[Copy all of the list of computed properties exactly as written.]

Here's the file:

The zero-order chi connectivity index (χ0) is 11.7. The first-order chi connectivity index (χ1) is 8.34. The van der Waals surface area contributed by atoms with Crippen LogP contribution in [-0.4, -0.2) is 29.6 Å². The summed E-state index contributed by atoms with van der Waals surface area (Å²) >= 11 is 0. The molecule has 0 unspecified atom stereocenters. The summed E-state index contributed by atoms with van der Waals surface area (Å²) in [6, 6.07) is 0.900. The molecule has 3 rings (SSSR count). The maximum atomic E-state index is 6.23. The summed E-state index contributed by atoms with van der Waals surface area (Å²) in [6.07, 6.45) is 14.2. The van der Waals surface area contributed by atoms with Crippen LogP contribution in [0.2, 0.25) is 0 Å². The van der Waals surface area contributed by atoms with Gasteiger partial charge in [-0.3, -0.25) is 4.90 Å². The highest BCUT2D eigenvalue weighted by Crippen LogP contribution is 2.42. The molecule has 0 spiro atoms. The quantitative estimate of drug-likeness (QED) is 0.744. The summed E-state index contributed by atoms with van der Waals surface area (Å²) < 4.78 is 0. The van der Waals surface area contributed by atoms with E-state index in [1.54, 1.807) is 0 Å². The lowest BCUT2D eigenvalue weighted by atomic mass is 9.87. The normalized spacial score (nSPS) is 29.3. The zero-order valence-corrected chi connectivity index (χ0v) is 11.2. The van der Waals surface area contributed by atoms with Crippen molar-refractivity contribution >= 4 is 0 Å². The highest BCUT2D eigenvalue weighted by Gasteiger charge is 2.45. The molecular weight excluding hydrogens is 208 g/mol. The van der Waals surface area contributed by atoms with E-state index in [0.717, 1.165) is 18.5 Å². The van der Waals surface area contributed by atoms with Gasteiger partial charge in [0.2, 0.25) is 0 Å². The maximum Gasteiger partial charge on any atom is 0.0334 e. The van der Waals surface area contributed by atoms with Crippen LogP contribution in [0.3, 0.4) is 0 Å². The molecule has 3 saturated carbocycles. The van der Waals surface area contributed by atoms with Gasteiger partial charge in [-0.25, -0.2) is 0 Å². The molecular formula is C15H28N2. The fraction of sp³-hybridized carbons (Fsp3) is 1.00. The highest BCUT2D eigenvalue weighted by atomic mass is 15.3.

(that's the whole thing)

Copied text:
The zero-order chi connectivity index (χ0) is 11.7. The first-order chi connectivity index (χ1) is 8.34. The van der Waals surface area contributed by atoms with Crippen LogP contribution in [-0.4, -0.2) is 29.6 Å². The summed E-state index contributed by atoms with van der Waals surface area (Å²) >= 11 is 0. The molecule has 0 unspecified atom stereocenters. The summed E-state index contributed by atoms with van der Waals surface area (Å²) in [6, 6.07) is 0.900. The molecule has 3 rings (SSSR count). The maximum atomic E-state index is 6.23. The summed E-state index contributed by atoms with van der Waals surface area (Å²) in [6.07, 6.45) is 14.2. The van der Waals surface area contributed by atoms with Crippen LogP contribution in [0.2, 0.25) is 0 Å². The van der Waals surface area contributed by atoms with Gasteiger partial charge in [-0.3, -0.25) is 4.90 Å². The highest BCUT2D eigenvalue weighted by Crippen LogP contribution is 2.42. The molecule has 0 spiro atoms. The quantitative estimate of drug-likeness (QED) is 0.744. The summed E-state index contributed by atoms with van der Waals surface area (Å²) < 4.78 is 0. The van der Waals surface area contributed by atoms with E-state index in [1.54, 1.807) is 0 Å². The lowest BCUT2D eigenvalue weighted by atomic mass is 9.87. The normalized spacial score (nSPS) is 29.3. The zero-order valence-corrected chi connectivity index (χ0v) is 11.2. The van der Waals surface area contributed by atoms with Crippen molar-refractivity contribution >= 4 is 0 Å². The highest BCUT2D eigenvalue weighted by Gasteiger charge is 2.45. The molecular weight excluding hydrogens is 208 g/mol. The van der Waals surface area contributed by atoms with E-state index in [0.717, 1.165) is 18.5 Å². The van der Waals surface area contributed by atoms with Gasteiger partial charge in [0.2, 0.25) is 0 Å². The maximum Gasteiger partial charge on any atom is 0.0334 e. The van der Waals surface area contributed by atoms with Crippen LogP contribution in [0.3, 0.4) is 0 Å². The molecule has 3 saturated carbocycles. The van der Waals surface area contributed by atoms with Gasteiger partial charge in [-0.25, -0.2) is 0 Å². The molecular formula is C15H28N2. The fraction of sp³-hybridized carbons (Fsp3) is 1.00. The highest BCUT2D eigenvalue weighted by atomic mass is 15.3.